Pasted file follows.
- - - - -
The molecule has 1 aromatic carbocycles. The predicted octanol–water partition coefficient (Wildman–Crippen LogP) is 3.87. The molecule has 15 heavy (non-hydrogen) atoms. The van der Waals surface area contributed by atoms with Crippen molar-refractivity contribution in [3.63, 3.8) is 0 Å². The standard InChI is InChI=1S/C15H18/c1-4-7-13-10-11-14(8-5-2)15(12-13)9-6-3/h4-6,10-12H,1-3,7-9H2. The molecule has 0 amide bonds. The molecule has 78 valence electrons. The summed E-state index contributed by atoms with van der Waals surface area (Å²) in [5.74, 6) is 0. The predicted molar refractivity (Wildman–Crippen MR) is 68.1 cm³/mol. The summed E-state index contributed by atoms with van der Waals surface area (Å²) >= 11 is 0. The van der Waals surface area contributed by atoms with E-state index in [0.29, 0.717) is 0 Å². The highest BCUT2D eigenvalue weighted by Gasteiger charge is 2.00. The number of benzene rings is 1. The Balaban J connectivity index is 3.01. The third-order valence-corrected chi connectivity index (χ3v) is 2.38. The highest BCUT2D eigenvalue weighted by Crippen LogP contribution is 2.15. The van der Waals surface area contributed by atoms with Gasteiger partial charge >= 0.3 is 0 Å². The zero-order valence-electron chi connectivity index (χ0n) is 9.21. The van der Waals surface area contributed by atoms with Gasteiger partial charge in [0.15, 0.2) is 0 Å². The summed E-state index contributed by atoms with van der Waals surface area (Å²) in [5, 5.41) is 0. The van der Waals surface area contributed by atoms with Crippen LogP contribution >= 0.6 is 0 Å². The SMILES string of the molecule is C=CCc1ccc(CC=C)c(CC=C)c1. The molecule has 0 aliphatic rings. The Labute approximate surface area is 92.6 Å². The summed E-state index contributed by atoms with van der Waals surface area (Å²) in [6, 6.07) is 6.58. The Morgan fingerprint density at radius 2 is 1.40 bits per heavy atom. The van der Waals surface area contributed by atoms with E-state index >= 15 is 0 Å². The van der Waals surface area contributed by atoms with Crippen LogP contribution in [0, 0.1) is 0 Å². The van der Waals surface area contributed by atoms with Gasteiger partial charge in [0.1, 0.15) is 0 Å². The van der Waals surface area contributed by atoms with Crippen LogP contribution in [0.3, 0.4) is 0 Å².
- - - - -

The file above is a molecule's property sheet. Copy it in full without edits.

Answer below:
The molecule has 1 aromatic carbocycles. The predicted octanol–water partition coefficient (Wildman–Crippen LogP) is 3.87. The molecule has 15 heavy (non-hydrogen) atoms. The van der Waals surface area contributed by atoms with Crippen molar-refractivity contribution in [3.63, 3.8) is 0 Å². The standard InChI is InChI=1S/C15H18/c1-4-7-13-10-11-14(8-5-2)15(12-13)9-6-3/h4-6,10-12H,1-3,7-9H2. The molecule has 0 amide bonds. The molecule has 78 valence electrons. The summed E-state index contributed by atoms with van der Waals surface area (Å²) in [5.74, 6) is 0. The predicted molar refractivity (Wildman–Crippen MR) is 68.1 cm³/mol. The summed E-state index contributed by atoms with van der Waals surface area (Å²) >= 11 is 0. The van der Waals surface area contributed by atoms with E-state index in [0.29, 0.717) is 0 Å². The highest BCUT2D eigenvalue weighted by Gasteiger charge is 2.00. The number of benzene rings is 1. The Balaban J connectivity index is 3.01. The third-order valence-corrected chi connectivity index (χ3v) is 2.38. The highest BCUT2D eigenvalue weighted by Crippen LogP contribution is 2.15. The van der Waals surface area contributed by atoms with Gasteiger partial charge >= 0.3 is 0 Å². The zero-order valence-electron chi connectivity index (χ0n) is 9.21. The van der Waals surface area contributed by atoms with Gasteiger partial charge in [0.15, 0.2) is 0 Å². The summed E-state index contributed by atoms with van der Waals surface area (Å²) in [5, 5.41) is 0. The van der Waals surface area contributed by atoms with Crippen LogP contribution >= 0.6 is 0 Å². The SMILES string of the molecule is C=CCc1ccc(CC=C)c(CC=C)c1. The molecule has 0 aliphatic rings. The Labute approximate surface area is 92.6 Å². The summed E-state index contributed by atoms with van der Waals surface area (Å²) in [6, 6.07) is 6.58. The Morgan fingerprint density at radius 2 is 1.40 bits per heavy atom. The van der Waals surface area contributed by atoms with E-state index >= 15 is 0 Å². The van der Waals surface area contributed by atoms with Crippen LogP contribution in [0, 0.1) is 0 Å². The van der Waals surface area contributed by atoms with Gasteiger partial charge in [0.1, 0.15) is 0 Å². The van der Waals surface area contributed by atoms with Crippen LogP contribution in [0.3, 0.4) is 0 Å².